Background: Treatment of primary hyperparathyroidism (PHPT) and secondary hyperparathyroidism due to idiopathic hypercalciuria (SHPT-IH) is markedly different. Nevertheless, differentiating one from another remains a challenge and robust diagnostic tools are lacking. The thiazide challenge test (TCT) has been proposed to aid clinicians in their decision making. However, evidence supporting its use is non-existent.
Materials and methods: We performed a retrospective analysis of 25 patients who underwent a TCT at the Ghent University Hospital (Belgium). We assessed serum and urinary samples before and after testing, clinical and imaging outcomes as well as therapy and long-term follow-up to evaluate the efficacy of the TCT. Based on literature, other potentially useful parameters were calculated.
Results: The TCT was considered inconclusive in three cases (12%). PHPT was diagnosed in thirteen (52%), and SHPT in nine (36%) patients. Baseline serum albumin-adjusted calcium (AACa) and serum total calcium (TCa) were similar between patients with PHPT and SHPT-IH. During the TCT, albumin-adjusted calcium (AACa) rose 0,11mmol/l (±0,10) in patients with PHPT and 0,0071mmol/l (±0,10) in patients with SHPT-IH. The change in AACa is significantly different between both groups (one-sided P=0,025). A similar result was found for serum total calcium (TCa), which rose 0,14mmol/l (±0,12) in patients with PHPT compared to 0,012mmol/l (±0,15) in patients with SHPT-IH (one-sided P=0,024). The TCT has a calculated sensitivity of 81,8%, a specificity of 77,8% and a likelihood ratio of 3,68. We observed no differences in serum parathormone (PTH) levels and urinary calcium excretion (UCE) between patients with PHPT and SHPT-IH (101,7ng/l (±26,9) vs. 105,7ng/l (±53,8) and 10,9mmol/24 hours (±3,0) vs. 9,4mmol/24 hours (±3,2) respectively). The calcium-phosphorous ratio (Ca/P), the PTH-inhibition rate (PTH-IR) and the parathyroid function index (PF-index) did not differ significantly between patients with PHPT and SHPT-IH during the TCT. Mean serum potassium levels declined from 4,6mmol/l (±0,4) to 3,8mmol/l (±0,4) during the TCT (P<0,001). No severe hypokalemia (<3,0mmol/l) was observed. Creatinine values did not change significantly during the TCT.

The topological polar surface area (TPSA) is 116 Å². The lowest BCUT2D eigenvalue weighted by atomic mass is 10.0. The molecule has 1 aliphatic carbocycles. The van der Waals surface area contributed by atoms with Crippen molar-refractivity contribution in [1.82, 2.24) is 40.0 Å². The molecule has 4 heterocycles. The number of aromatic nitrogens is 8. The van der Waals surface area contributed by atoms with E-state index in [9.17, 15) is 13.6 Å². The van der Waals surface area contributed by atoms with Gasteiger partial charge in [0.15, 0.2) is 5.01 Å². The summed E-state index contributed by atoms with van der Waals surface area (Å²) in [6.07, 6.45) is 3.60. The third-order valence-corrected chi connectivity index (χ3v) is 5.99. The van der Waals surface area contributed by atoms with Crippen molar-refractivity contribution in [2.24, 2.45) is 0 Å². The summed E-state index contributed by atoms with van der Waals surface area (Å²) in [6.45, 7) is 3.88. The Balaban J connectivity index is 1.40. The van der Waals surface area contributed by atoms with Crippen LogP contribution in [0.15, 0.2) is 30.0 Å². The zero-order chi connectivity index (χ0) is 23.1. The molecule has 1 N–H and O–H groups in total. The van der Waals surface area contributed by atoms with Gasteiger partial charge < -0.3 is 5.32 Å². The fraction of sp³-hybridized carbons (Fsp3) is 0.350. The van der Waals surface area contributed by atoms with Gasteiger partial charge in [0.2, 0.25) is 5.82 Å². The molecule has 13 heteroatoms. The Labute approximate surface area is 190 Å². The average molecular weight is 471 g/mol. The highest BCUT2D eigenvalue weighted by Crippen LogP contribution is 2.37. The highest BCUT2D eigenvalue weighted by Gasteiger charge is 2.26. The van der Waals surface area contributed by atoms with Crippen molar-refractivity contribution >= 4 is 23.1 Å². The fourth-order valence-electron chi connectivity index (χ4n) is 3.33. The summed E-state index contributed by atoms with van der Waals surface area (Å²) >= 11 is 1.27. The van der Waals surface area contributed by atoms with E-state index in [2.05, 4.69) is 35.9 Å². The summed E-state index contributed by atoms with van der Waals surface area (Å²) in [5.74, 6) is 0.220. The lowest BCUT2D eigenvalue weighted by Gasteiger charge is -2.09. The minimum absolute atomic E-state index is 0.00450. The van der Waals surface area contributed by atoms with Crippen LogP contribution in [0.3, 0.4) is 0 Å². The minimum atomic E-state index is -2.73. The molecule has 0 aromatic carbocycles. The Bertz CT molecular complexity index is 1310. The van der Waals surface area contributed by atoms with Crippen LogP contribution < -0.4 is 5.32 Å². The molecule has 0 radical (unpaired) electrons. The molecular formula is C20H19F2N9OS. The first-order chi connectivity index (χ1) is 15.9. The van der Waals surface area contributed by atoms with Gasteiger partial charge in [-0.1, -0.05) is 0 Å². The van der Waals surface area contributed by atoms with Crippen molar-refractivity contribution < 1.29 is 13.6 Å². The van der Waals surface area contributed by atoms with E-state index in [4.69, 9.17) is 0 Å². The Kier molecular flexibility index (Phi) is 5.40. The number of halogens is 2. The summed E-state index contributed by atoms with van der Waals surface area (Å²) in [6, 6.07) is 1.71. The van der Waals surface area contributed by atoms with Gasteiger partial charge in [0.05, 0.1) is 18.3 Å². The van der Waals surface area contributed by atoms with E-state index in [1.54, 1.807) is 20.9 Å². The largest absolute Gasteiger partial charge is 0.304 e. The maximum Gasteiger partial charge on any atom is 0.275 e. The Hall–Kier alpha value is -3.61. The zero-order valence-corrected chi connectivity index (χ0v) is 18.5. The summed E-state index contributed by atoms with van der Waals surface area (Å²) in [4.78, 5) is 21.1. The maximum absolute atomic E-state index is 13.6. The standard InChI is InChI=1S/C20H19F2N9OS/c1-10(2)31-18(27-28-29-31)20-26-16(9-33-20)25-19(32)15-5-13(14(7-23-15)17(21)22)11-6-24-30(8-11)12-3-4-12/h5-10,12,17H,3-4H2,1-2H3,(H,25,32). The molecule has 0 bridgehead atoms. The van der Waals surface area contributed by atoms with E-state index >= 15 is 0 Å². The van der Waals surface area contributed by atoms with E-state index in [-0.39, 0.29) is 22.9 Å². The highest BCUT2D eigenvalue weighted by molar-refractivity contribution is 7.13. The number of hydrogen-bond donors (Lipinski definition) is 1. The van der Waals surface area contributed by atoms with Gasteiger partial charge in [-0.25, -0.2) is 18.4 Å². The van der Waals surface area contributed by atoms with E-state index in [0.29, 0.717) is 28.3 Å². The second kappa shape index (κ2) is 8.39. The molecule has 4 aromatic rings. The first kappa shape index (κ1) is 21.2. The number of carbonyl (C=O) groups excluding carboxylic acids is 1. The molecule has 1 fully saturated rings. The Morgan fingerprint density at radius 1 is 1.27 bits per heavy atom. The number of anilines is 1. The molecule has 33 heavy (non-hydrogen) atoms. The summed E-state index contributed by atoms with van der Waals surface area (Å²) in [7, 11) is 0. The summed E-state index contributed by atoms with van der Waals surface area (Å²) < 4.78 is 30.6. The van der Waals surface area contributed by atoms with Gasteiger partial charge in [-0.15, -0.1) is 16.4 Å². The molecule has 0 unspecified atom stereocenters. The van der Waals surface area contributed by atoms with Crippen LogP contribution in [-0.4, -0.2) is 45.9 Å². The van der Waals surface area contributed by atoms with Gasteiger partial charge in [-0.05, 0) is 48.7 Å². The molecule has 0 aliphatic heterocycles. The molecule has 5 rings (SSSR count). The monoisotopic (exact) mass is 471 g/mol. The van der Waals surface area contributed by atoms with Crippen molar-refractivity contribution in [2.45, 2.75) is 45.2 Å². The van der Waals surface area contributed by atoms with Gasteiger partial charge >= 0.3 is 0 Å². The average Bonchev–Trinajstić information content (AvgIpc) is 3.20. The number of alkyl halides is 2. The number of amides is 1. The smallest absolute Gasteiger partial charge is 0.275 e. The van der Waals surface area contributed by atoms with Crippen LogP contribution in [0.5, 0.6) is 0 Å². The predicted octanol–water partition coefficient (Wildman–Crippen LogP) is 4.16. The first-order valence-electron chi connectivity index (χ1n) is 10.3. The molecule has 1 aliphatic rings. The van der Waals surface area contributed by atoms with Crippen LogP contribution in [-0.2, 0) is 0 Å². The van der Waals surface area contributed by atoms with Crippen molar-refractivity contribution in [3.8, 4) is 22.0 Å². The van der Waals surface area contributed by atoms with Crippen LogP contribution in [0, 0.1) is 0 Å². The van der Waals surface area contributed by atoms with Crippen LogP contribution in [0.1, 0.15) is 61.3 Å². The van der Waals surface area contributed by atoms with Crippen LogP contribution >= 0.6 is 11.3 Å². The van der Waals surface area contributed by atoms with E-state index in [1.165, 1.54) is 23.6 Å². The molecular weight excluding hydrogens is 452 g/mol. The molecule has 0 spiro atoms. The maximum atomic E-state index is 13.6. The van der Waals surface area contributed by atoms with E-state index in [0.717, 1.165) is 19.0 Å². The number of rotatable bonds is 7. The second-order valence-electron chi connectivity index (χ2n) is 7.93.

Conclusion: The TCT can aid in discriminating patients with PHPT from those with SHPT-IH based on the rise in serum calcium. It can be easily used in all patients with nephrolithiasis or hypercalciuria, an elevated PTH, and a normal to slightly elevated serum calcium. Notwithstanding mild hypokalemia occurs frequently, we observed no severe side effects. Other variables such as serum PTH, UCE, Ca/P, PTH-IR and PF-index did not differentiate between both groups. Larger prospective trials are necessary to reassess the relevance of different biochemical parameters and the diagnostic potential of the TCT.